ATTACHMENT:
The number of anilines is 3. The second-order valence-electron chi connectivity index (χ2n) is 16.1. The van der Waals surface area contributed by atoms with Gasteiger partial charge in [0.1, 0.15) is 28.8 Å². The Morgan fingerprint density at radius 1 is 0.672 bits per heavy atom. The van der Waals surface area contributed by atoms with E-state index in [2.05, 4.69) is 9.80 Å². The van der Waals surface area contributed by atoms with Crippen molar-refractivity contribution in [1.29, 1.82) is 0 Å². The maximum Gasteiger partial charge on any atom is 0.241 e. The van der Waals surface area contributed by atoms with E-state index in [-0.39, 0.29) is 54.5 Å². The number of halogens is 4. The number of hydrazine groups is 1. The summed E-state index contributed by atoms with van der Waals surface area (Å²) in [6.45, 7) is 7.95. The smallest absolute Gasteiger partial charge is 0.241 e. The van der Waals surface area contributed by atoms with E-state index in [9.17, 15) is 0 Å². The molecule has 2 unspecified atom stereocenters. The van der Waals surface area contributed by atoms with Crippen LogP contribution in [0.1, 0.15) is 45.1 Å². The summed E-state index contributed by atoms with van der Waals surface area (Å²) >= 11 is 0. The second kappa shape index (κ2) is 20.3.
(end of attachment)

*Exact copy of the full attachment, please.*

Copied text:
The number of anilines is 3. The second-order valence-electron chi connectivity index (χ2n) is 16.1. The van der Waals surface area contributed by atoms with Gasteiger partial charge in [0.1, 0.15) is 28.8 Å². The Morgan fingerprint density at radius 1 is 0.672 bits per heavy atom. The van der Waals surface area contributed by atoms with E-state index in [2.05, 4.69) is 9.80 Å². The van der Waals surface area contributed by atoms with Crippen molar-refractivity contribution in [1.29, 1.82) is 0 Å². The maximum Gasteiger partial charge on any atom is 0.241 e. The van der Waals surface area contributed by atoms with E-state index in [-0.39, 0.29) is 54.5 Å². The number of halogens is 4. The number of hydrazine groups is 1. The summed E-state index contributed by atoms with van der Waals surface area (Å²) in [6.45, 7) is 7.95. The smallest absolute Gasteiger partial charge is 0.241 e. The van der Waals surface area contributed by atoms with E-state index in [9.17, 15) is 0 Å². The molecule has 2 unspecified atom stereocenters. The van der Waals surface area contributed by atoms with Crippen LogP contribution in [0.1, 0.15) is 45.1 Å². The summed E-state index contributed by atoms with van der Waals surface area (Å²) >= 11 is 0. The second kappa shape index (κ2) is 20.3.